In assessing an applicant’s ability to resist foreign influence adjudicators may consider the degree to which an applicant has assimilated American culture and displayed undivided loyalty to the United States by: • Applying for U. Interim clearances are problematic when any security issue exists.
The existence of current foreign connections can create a presumption of foreign influence.
When someone obtains a security clearance, the government is making a decision to allow that person access to classified information.
But qualifying for a clearance goes beyond just a single individual.
The Defense Office of Hearings and Appeals (DOHA) reviews a variety of security clearance denials based an applicant’s romantic relationship with a current or former foreign national.
Often, these clearances are denied under Guideline B, Foreign Influence, because “…If an applicant or their spouse has a close relationship with even one relative, living in a foreign country, this factor alone is sufficient to create the potential for foreign influence and could potentially result in the compromise of classified information.”, your romantic relationship with a foreign-born person is not, as a matter of law, disqualifying under Guideline B.
The two met online and following several visits to the U. Sharing living quarters with a foreign national, regardless of citizenship status, creates a heightened risk of foreign inducement, manipulation, pressure, or coercion, according to Guideline B ¶ 7(d).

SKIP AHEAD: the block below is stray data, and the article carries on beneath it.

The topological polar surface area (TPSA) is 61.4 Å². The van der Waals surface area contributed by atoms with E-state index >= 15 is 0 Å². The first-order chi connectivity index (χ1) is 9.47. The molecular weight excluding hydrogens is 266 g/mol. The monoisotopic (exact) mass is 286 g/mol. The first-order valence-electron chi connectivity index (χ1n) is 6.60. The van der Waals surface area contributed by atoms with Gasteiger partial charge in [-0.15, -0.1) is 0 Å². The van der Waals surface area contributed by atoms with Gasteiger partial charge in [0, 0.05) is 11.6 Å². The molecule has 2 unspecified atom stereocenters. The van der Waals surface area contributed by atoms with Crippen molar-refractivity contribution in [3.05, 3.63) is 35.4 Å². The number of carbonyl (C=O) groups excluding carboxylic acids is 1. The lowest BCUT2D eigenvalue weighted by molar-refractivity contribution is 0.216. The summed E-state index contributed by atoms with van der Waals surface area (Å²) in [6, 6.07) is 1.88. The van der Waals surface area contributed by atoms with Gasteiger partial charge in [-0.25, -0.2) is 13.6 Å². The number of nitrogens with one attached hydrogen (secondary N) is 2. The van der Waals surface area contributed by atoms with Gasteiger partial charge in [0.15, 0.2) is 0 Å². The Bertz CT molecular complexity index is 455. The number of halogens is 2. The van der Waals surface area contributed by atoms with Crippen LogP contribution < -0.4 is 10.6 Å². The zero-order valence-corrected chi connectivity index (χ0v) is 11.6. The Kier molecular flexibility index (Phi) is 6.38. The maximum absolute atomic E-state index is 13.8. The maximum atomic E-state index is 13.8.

Others who marry (or reside with) a foreign national, who have foreign financial/business interests, or who maintain close and continuing contact with foreigners are also affected. There are two other related criteria—Foreign Preference and Outside Activities—that sometimes affect these same applicants.* Foreign Influence has been a significant concern when considering people for security clearances.
Others who marry (or reside with) a foreign national, who have foreign financial/business interests, or who maintain close and continuing contact with foreigners are also affected.
The security significance of these foreign contacts can be measure by the extent to which an applicant: • Maintains contact with foreign friends, family members, or professional associates. • Maintains property or financial interests (including inheritance rights) outside the U. • Fails to report association with foreigners when required.
• Provides or receives material support to/from contacts outside the U. Foreign connections that “create a potential conflict of interest between the individual’s obligation to protect sensitive information and the individual’s desire to help a foreign person, group, government, or country by providing that information” are security concerns. • Participating in local non-ethnic social, community, political, or charitable groups.